An attacker manipulates the headers and content of an email message by injecting data via the use of delimiter characters native to the protocol. Many applications allow users to send email messages by filling in fields. For example, a web site may have a link to "share this site with a friend" where the user provides the recipient's email address and the web application fills out all the other fields, such as the subject and body. In this pattern, an attacker adds header and body information to an email message by injecting additional content in an input field used to construct a header of the mail message. This attack takes advantage of the fact that RFC 822 requires that headers in a mail message be separated by a carriage return. As a result, an attacker can inject new headers or content simply by adding a delimiting carriage return and then supplying the new heading and body information. This attack will not work if the user can only supply the message body since a carriage return in the body is treated as a normal character.
The table below shows the other attack patterns and high level categories that are related to this attack pattern. These relationships are defined as ChildOf and ParentOf, and give insight to similar items that may exist at higher and lower levels of abstraction. In addition, relationships such as CanFollow, PeerOf, and CanAlsoBe are defined to show similar attack patterns that the user may want to explore.
Meta Attack Pattern - A meta level attack pattern in CAPEC is a decidedly abstract characterization of a specific methodology or technique used in an attack. A meta attack pattern is often void of a specific technology or implementation and is meant to provide an understanding of a high level approach. A meta level attack pattern is a generalization of related group of standard level attack patterns. Meta level attack patterns are particularly useful for architecture and design level threat modeling exercises.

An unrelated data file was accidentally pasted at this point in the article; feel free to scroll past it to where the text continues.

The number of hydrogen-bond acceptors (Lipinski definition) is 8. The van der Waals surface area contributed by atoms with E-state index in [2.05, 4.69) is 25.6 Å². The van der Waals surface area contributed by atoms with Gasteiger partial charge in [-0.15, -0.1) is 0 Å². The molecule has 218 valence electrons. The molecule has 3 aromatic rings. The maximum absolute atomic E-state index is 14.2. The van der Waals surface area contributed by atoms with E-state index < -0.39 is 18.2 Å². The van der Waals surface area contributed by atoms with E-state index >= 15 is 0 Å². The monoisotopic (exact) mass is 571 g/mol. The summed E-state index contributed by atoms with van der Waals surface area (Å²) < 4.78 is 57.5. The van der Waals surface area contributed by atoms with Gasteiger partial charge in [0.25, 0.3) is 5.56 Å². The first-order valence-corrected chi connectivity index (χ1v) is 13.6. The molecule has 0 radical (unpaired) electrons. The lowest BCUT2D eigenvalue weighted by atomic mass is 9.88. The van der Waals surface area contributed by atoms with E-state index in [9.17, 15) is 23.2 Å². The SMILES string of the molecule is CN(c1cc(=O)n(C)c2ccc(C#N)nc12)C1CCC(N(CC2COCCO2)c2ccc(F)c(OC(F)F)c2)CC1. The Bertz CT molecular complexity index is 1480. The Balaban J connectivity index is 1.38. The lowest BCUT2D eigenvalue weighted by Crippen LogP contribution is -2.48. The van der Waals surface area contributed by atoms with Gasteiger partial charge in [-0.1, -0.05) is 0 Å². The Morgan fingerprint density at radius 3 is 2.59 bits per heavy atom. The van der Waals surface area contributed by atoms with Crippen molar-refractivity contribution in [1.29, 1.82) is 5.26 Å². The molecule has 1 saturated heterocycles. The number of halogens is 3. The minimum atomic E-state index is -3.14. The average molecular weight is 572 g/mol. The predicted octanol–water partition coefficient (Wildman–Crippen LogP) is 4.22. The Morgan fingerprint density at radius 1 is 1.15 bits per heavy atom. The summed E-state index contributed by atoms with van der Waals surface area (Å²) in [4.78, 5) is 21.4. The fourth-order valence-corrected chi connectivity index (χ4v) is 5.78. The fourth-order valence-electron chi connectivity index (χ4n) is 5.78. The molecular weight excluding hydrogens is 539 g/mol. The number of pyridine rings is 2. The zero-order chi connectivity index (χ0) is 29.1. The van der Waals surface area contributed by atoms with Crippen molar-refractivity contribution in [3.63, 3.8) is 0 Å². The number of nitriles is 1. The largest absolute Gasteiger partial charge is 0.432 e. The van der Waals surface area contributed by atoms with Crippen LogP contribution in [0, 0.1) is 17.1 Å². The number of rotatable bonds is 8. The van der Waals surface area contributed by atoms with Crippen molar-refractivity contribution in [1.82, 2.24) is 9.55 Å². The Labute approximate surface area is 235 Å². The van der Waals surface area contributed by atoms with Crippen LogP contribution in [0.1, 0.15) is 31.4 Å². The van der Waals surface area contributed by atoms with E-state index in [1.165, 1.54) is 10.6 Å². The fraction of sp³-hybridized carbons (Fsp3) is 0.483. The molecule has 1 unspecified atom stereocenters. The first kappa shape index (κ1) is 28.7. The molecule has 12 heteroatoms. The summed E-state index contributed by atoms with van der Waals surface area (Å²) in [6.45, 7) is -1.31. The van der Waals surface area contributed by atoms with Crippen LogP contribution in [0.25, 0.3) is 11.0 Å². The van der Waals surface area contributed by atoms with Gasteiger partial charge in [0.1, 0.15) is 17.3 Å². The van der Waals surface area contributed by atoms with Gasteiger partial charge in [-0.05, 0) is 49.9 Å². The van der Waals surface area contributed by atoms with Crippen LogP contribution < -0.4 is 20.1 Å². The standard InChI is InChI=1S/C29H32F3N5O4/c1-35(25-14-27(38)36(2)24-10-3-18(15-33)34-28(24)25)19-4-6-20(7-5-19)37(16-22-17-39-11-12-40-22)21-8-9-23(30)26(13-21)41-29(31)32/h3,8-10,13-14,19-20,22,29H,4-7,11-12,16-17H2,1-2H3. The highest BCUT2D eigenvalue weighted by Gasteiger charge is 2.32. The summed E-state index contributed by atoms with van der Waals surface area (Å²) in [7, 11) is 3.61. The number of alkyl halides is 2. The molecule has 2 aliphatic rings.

Detailed Attack Pattern - A detailed level attack pattern in CAPEC provides a low level of detail, typically leveraging a specific technique and targeting a specific technology, and expresses a complete execution flow. Detailed attack patterns are more specific than meta attack patterns and standard attack patterns and often require a specific protection mechanism to mitigate actual attacks. A detailed level attack pattern often will leverage a number of different standard level attack patterns chained together to accomplish a goal.
The target application must allow the user to send email to some recipient, to specify the content at least one header field in the message, and must fail to sanitize against the injection of command separators.
The adversary must have the ability to access the target mail application.
None: No specialized resources are required to execute this type of attack.
A Related Weakness relationship associates a weakness with this attack pattern. Each association implies a weakness that must exist for a given attack to be successful. If multiple weaknesses are associated with the attack pattern, then any of the weaknesses (but not necessarily all) may be present for the attack to be successful. Each related weakness is identified by a CWE identifier.
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Page Last Updated or Reviewed:
September 30, 2019